As a landlord, allowing a tenant to move into your property can be risky and anxiety producing. After all, you put a lot of work and money into your rental property, so you want to do everything in your power to find a renter that will respect your property and make payments on time.
Landlords require credit reports from tenants because it helps paint a picture of whether or not the tenant will be financially responsible for the lease. Tenant credit screening reports provide landlords with an unedited view as to how tenants have handled their financial obligations in the past, and, therefore,can be used to predict how a tenant will behave in the future.
Credit reports, unfortunately, can be confusing and contain an excess of information that can be overwhelming if you’re not a seasoned financial professional. If you need some assistance on how to read such a report, you’re in luck. Here, we’ve cut out the extraneous information to make the interpretation of your potential tenant’s credit screening report as simple as possible.
The Credit Overview
A credit overview is the first bit of information you should go over when screening tenants, but it is not the most in-depth part of the report. The outline consists of excellent summary of any debts and credit lines you applicant may have, and will also list their credit score.
The overview does exactly what the name entails: it provides an overview of total existing debt, plus the percentage of available credit the applicant is currently using.
The summary is similar to the overview, however, this is where you’ll find a breakdown of your applicant’s total monthly payments and total debt. Having this information will help you know for sure how much your tenant already pays on other debts each month. Therefore, this section can tell you if your tenant will have enough income to comfortably cover rent.
Also listed is the applicant’s total debt ratio, which varies widely by situation. For instance, there may be some applicants who have a large total debt, but in the case of student loans, the amount could be considered “good debt.”
In this section is a listing of your applicant’s overall payment history. This will tell you when the candidate last made a late payment, or if they have any accounts currently in collections.
This information is vital when it comes to a tenant screening, as it gives an excellent indication of the applicant’s likelihood to pay their rent on time every month.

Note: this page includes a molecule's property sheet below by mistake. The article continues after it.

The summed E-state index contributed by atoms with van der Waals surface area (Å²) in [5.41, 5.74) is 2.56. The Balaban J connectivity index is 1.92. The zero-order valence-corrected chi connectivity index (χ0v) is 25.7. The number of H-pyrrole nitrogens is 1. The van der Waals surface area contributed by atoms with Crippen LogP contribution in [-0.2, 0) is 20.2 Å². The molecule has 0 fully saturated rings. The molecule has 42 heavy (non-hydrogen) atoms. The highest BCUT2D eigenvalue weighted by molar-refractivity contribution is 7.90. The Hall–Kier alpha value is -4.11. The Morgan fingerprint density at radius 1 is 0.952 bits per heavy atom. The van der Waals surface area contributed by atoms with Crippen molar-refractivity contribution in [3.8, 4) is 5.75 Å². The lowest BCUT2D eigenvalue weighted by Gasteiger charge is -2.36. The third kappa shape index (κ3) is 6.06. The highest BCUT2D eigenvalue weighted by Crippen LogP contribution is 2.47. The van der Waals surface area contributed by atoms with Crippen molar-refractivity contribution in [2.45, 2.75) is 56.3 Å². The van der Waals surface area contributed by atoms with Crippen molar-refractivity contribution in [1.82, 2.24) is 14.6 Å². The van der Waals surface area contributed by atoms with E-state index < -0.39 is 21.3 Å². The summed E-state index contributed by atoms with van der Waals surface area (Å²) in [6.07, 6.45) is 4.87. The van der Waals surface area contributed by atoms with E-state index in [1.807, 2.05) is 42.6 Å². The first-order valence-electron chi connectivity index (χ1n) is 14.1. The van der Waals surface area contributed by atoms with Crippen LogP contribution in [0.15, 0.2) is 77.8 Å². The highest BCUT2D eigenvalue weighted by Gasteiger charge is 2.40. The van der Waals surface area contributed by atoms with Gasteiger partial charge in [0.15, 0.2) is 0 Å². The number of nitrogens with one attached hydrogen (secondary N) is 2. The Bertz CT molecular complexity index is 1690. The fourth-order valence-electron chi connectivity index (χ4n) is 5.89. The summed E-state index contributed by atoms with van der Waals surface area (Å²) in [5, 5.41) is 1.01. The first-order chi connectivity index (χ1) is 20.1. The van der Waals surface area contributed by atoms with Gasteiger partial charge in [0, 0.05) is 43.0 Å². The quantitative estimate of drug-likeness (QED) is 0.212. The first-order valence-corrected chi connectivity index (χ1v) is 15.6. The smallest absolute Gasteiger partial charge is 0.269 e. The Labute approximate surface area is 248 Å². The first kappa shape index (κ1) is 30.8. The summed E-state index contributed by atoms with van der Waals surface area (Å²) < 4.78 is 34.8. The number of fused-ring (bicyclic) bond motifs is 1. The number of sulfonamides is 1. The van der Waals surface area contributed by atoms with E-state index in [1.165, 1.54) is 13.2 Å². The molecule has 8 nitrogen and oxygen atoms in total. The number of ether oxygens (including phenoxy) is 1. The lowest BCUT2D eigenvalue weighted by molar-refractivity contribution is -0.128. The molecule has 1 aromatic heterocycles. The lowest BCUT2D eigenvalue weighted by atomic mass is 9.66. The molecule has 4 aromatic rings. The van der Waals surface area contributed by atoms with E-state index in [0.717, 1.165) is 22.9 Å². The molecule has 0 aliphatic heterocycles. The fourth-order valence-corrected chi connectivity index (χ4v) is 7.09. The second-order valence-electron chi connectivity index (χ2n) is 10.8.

The account history is a comprehensive display of your applicant’s account history, and provides an opportunity to view up to 25 months of payment history for each account. Take time to make note of payments that have been consistently made on time, as this can show how the applicant is accountable for their financial obligations.
Additionally, a list of factors that could have lowered the credit score of your applicant will be listed. Things like this, of course, are left to your discretion as to whether you think the applicant could have just hit a rough-patch in their life that affected their credit, or they are financially irresponsible.
Does a Tenant Credit Screening Report Include a Background Check?
Although commonly used together, a background check is a separate tool and will need to be requested and processed in addition to a tenant credit screening report, if you choose to use it. A credit screening report will give you a good idea of your potential tenant’s financial history and ability to make rent payments, but it provides very minimal information about the type of tenant you’re considering. That’s where background checks come in.
A background check for potential tenants will screen for eviction history, previous landlord references, and criminal history. This information will provide you with a deeper insight into how your potential renter will treat your property, so landlords are encouraged to run both types of screenings before allowing a tenant to sign a lease.
Still need more information?
We know there’s a lot involved with becoming a landlord, and protecting your investment is, first and foremost, a priority. Sherman Bridge is committed to providing investors and landlords with relevant, accurate information and advice to inform your major decisions. Taking in new tenants is a major challenge, but you don’t have to do it alone or make blind decisions. Look to Sherman Bridge for advice you can rely on.